One of the four great classic novels of Chinese literature, written in the 18th century. The novel has several English names: it is most commonly known as Dream of the Red Chamber, but also Story of the Stone. It spans 2500 pages over 5 volumes (David Hawkes’s translation), I got through about 200 pages of the first volume (chapter 10) then I got bored. There are way too many characters, about 30 of them are considered “main characters” and then there are hundreds of minor characters, so you often have to flip back to the family tree to figure out who is who.
The novel follows a wealthy family in Nanjing, although their fortune is gradually on the decline. The main male character is Jia Bao-yu, who is just entering puberty and likes to flirt with all the female characters. His favorite girl is his cousin Lin Dai-yu, who is good at poetry but a unhealthy, but he is destined to marry another girl, Xue Bao-chai. In total, there are 12 “Beauties of Jinling”, along with Bao-yu, all of them are teenagers.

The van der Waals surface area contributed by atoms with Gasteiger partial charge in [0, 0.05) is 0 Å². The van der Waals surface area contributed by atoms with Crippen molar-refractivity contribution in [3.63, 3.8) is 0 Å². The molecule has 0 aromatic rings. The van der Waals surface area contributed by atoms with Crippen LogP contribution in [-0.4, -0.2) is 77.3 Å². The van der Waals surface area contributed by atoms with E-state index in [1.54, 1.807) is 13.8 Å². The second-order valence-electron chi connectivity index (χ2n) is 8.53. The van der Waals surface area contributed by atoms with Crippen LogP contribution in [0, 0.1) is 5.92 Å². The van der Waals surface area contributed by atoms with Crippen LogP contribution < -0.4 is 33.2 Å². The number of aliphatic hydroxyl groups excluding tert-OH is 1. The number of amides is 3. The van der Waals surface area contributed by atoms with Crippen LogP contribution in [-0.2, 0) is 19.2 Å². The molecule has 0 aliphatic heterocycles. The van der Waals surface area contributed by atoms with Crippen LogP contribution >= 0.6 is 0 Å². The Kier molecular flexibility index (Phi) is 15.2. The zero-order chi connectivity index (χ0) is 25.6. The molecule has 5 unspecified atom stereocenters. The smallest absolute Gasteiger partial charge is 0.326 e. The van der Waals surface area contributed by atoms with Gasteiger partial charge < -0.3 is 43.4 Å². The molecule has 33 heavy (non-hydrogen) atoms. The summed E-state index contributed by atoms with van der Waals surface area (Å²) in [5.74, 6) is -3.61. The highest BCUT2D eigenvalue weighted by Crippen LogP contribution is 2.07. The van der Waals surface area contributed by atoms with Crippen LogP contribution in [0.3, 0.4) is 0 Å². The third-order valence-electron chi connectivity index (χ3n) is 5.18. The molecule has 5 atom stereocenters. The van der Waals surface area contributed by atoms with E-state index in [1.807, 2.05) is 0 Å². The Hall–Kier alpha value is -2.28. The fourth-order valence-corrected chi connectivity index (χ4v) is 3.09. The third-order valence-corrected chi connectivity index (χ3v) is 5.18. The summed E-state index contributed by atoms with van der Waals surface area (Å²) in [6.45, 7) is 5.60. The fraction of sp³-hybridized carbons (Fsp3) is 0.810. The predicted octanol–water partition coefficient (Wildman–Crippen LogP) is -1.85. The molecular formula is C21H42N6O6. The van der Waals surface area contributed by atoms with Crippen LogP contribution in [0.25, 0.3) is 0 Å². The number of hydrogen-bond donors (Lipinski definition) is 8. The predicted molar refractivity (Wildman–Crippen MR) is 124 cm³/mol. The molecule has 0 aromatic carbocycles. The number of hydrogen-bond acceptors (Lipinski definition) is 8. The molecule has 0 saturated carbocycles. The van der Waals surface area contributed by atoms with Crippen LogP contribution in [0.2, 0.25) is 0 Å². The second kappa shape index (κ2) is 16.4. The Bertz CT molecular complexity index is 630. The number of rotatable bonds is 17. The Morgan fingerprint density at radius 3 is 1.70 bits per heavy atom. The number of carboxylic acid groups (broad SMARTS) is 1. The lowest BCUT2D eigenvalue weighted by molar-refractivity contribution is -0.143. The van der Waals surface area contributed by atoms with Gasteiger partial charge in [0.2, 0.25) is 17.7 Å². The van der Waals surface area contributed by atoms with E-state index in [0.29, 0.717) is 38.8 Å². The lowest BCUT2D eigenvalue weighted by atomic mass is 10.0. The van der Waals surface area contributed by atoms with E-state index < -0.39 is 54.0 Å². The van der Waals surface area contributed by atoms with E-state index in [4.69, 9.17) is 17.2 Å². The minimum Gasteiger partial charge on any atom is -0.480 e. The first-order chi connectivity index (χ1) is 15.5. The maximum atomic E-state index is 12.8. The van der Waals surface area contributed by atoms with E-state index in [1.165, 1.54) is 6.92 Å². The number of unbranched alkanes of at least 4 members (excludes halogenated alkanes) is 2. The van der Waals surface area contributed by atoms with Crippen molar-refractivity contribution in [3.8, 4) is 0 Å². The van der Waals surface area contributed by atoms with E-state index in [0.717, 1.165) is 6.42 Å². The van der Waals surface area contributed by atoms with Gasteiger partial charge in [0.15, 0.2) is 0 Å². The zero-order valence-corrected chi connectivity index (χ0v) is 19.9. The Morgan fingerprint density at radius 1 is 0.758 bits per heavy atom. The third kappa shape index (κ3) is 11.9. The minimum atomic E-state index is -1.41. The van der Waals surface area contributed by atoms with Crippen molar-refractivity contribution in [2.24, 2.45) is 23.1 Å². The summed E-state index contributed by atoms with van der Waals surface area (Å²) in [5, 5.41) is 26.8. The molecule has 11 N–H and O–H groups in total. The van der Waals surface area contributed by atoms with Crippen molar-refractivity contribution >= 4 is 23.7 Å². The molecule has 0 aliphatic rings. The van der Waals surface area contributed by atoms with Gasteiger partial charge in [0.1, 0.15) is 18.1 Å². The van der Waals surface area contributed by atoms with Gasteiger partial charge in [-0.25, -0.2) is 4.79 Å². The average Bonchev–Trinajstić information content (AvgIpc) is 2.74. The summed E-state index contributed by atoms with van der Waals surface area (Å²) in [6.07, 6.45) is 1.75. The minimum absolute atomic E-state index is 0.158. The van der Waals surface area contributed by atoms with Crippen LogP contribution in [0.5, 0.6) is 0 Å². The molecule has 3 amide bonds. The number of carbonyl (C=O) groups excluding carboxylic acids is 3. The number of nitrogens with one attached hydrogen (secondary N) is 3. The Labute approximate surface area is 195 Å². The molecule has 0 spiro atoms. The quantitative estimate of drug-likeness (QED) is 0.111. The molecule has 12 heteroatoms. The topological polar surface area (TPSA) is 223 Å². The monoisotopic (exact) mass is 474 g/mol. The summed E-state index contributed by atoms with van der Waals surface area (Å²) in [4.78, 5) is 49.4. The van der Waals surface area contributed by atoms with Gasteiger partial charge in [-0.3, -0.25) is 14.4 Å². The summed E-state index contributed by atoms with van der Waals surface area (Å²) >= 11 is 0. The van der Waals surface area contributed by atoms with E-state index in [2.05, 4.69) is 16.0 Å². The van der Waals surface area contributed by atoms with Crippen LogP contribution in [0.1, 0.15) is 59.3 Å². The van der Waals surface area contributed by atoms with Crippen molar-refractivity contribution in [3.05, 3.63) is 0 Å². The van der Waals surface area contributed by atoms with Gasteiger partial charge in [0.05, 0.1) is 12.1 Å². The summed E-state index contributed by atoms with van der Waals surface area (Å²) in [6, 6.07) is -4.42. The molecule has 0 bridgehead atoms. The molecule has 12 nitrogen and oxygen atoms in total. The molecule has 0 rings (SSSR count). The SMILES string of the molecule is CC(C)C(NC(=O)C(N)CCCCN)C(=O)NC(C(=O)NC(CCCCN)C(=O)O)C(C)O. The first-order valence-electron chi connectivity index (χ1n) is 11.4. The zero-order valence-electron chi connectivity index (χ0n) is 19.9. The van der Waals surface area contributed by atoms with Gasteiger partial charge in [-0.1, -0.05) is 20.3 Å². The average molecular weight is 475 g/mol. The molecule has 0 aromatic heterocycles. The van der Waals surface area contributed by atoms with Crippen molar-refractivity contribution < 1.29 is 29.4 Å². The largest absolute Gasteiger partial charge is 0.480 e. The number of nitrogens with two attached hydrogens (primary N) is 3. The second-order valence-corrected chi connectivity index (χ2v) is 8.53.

The appeal of the novel is its details in describing life in Qing dynasty China, the especially intricate social relationships between people of different age, social status, and families. There are lots of poems interspersed throughout, but they’re harder to appreciate in the English translation.
One thing I dislike is the strong bias that rich people are considered more important and better. This is most evident considering that the 12 women that the book considers to be the most important, haven’t really accomplished anything notable other than being born into a rich family. In contrast, the maids are given dehumanizing names like “Aroma” and “Patience”. I guess it reflects the views at that time, but I don’t like how the novel views so positively the wealth and lavish lifestyles that ordinary people don’t have.